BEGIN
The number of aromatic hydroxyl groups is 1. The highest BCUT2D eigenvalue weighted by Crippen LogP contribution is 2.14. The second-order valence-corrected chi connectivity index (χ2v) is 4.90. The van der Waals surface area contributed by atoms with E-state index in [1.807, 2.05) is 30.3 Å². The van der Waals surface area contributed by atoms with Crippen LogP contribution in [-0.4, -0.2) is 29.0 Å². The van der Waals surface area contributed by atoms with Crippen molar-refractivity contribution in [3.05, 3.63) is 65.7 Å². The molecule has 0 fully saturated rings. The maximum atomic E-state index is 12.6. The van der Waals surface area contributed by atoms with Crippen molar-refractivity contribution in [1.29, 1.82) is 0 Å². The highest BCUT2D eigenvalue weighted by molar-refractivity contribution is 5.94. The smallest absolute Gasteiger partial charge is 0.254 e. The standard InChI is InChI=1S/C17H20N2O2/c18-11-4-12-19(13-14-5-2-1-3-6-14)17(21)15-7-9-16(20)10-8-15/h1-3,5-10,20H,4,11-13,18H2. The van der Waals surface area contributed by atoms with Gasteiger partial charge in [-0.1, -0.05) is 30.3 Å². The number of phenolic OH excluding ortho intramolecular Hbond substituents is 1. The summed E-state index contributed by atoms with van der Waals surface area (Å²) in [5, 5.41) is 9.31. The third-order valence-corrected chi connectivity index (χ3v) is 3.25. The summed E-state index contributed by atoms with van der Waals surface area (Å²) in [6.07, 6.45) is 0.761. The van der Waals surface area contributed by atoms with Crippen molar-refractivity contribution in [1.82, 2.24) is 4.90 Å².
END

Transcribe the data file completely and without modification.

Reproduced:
The number of aromatic hydroxyl groups is 1. The highest BCUT2D eigenvalue weighted by Crippen LogP contribution is 2.14. The second-order valence-corrected chi connectivity index (χ2v) is 4.90. The van der Waals surface area contributed by atoms with E-state index in [1.807, 2.05) is 30.3 Å². The van der Waals surface area contributed by atoms with Crippen LogP contribution in [-0.4, -0.2) is 29.0 Å². The van der Waals surface area contributed by atoms with Crippen molar-refractivity contribution in [3.05, 3.63) is 65.7 Å². The molecule has 0 fully saturated rings. The maximum atomic E-state index is 12.6. The van der Waals surface area contributed by atoms with Crippen molar-refractivity contribution in [1.29, 1.82) is 0 Å². The highest BCUT2D eigenvalue weighted by molar-refractivity contribution is 5.94. The smallest absolute Gasteiger partial charge is 0.254 e. The standard InChI is InChI=1S/C17H20N2O2/c18-11-4-12-19(13-14-5-2-1-3-6-14)17(21)15-7-9-16(20)10-8-15/h1-3,5-10,20H,4,11-13,18H2. The van der Waals surface area contributed by atoms with Gasteiger partial charge in [-0.1, -0.05) is 30.3 Å². The number of phenolic OH excluding ortho intramolecular Hbond substituents is 1. The summed E-state index contributed by atoms with van der Waals surface area (Å²) in [5, 5.41) is 9.31. The third-order valence-corrected chi connectivity index (χ3v) is 3.25. The summed E-state index contributed by atoms with van der Waals surface area (Å²) in [6.07, 6.45) is 0.761. The van der Waals surface area contributed by atoms with Crippen molar-refractivity contribution in [1.82, 2.24) is 4.90 Å².